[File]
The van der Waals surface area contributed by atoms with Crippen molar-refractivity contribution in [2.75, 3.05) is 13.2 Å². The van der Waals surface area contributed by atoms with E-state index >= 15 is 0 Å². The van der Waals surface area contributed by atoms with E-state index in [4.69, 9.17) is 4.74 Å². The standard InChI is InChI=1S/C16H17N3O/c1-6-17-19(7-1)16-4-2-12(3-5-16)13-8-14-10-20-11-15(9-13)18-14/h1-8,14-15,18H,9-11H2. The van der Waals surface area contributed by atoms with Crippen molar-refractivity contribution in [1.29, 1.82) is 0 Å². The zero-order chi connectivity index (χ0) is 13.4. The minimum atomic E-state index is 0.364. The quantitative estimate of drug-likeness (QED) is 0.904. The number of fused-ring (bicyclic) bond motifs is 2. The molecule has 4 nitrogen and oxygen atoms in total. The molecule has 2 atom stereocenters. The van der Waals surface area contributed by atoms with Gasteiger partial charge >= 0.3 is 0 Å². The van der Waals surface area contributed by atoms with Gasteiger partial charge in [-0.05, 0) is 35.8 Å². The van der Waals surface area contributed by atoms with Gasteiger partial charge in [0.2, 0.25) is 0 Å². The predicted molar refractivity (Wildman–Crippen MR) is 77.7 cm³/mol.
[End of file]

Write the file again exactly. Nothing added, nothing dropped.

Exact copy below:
The van der Waals surface area contributed by atoms with Crippen molar-refractivity contribution in [2.75, 3.05) is 13.2 Å². The van der Waals surface area contributed by atoms with E-state index >= 15 is 0 Å². The van der Waals surface area contributed by atoms with E-state index in [4.69, 9.17) is 4.74 Å². The standard InChI is InChI=1S/C16H17N3O/c1-6-17-19(7-1)16-4-2-12(3-5-16)13-8-14-10-20-11-15(9-13)18-14/h1-8,14-15,18H,9-11H2. The van der Waals surface area contributed by atoms with Crippen molar-refractivity contribution in [1.29, 1.82) is 0 Å². The zero-order chi connectivity index (χ0) is 13.4. The minimum atomic E-state index is 0.364. The quantitative estimate of drug-likeness (QED) is 0.904. The number of fused-ring (bicyclic) bond motifs is 2. The molecule has 4 nitrogen and oxygen atoms in total. The molecule has 2 atom stereocenters. The van der Waals surface area contributed by atoms with Gasteiger partial charge >= 0.3 is 0 Å². The van der Waals surface area contributed by atoms with Gasteiger partial charge in [-0.05, 0) is 35.8 Å². The van der Waals surface area contributed by atoms with Gasteiger partial charge in [0.2, 0.25) is 0 Å². The predicted molar refractivity (Wildman–Crippen MR) is 77.7 cm³/mol.